The Tongariro River
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Archived content: This media release was accurate on the date of publication. 


DOC's Taupō Fishery Management Team respond to misinformation about 1080 published in an international fly-fishing magazine.

Date:  29 March 2019

Taupō is a fishery where effective predator control operations using 1080 are a regular occurrence and water quality remains virtually pristine and aquatic populations thrive.

An article published in Flylife wrongly stated trout are threatened in New Zealand and unsafe for consumption due to 1080's impact on water and invertebrates. DOC's Taupō Fishery Management Team responded to this misinformation with a letter to the editor.

"As passionate anglers and fishery managers, we believe it is important to provide trout anglers with the correct information," the team said of their response. A portion is republished below:

Trout anglers in New Zealand can be reassured, peer-reviewed scientific research makes it clear there is no credible scientific evidence establishing a link between the biodegradable, non-persistent pest control agent 1080 and localised declines in trout numbers or quality, or a reduction in aquatic invertebrates.

So, what happens to 1080 in waterways? Over 99.8% of a 1080 bait pellet is made up of harmless dyed cereal, sugar and flavour, and the remaining active ingredient is a salt, which begins to dilute immediately on contact with water. Where 1080 pellets inadvertently enter streams, the active ingredient leaches out to harmless levels within 24 hours, leaving the dyed cereal to break down more slowly.

It is important to understand 1080 does not accumulate in the natural environment - it breaks down quickly leaving no residue.

Specific research carried out in four streams within the Grey Valley, West Coast (2006) confirmed no biologically significant impact from 1080 baits on aquatic invertebrates, even at rates equivalent to ten times the normal sowing rates.

All species of fish are known to have exceptionally high resistance to 1080 and there are no examples of wild trout being negatively affected by 1080 in New Zealand.

New Zealand’s Ministry for Primary Industries (MPI) stated there may be a minimal risk to people who eat trout within a 1080 drop zone. This recommendation is based on a theoretical exposure model which assumes a series of worst-case scenarios. How this model translates into practice is unknown but MPI confirms, “… it is highly unlikely that the exposure model for trout consuming 1080 baits would eventuate in the environment.”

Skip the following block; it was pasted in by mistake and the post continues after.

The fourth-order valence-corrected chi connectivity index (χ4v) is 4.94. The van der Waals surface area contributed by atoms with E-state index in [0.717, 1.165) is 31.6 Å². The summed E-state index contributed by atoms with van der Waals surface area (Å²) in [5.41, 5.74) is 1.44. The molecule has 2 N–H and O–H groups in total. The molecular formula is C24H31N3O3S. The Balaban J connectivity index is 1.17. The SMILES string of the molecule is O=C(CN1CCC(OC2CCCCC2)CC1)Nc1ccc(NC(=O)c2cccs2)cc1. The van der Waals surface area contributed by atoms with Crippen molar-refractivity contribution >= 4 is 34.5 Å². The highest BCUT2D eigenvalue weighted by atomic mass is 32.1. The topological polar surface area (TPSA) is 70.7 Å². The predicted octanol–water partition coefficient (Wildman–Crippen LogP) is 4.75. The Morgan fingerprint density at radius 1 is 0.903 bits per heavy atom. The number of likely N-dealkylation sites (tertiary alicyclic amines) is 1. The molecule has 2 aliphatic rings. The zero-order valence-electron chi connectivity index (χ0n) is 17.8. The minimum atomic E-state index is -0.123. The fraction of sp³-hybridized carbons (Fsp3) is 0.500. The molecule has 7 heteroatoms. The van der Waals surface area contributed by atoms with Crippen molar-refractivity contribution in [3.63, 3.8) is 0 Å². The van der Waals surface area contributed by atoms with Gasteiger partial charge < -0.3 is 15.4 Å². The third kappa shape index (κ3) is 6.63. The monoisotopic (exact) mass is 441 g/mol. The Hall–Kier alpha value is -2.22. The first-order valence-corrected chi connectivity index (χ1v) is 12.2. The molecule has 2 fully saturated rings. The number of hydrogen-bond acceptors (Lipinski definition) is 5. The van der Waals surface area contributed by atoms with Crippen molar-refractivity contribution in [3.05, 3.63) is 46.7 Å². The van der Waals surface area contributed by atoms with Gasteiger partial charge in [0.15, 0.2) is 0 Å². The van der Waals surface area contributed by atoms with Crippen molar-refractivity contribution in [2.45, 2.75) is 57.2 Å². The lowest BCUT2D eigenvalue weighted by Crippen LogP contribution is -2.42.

In locations where trout and other aquatic inhabitants are in decline, anglers should consider the impact of unsustainable land and water management practices. To lump pest control in with issues such as land intensification, water abstraction and point source pollution, is misleading.

Lake Taupō is a highly productive wild trout fishery with tributaries rich in aquatic invertebrates. The Taupō catchment benefits from an innovative approach to land management where good water quality is highly valued. It is a fishery where management decisions are informed by 25 years of robust fishery science.

Taupō fishery scientists describe conditions in spawning streams as ‘hyper-productive’. In other words, the recruitment of juvenile trout is exceptionally high.

Thanks to a rich diet of aquatic invertebrates, young trout grow quickly before migrating downstream to the lake. There they switch to a diet consisting primarily of small introduced fish (smelt).

As a wild fishery, the size and condition of adult trout vary in Taupō. 25 years of research confirms these peaks and troughs are closely linked to the relationship between trout and smelt, which are not impacted by 1080.

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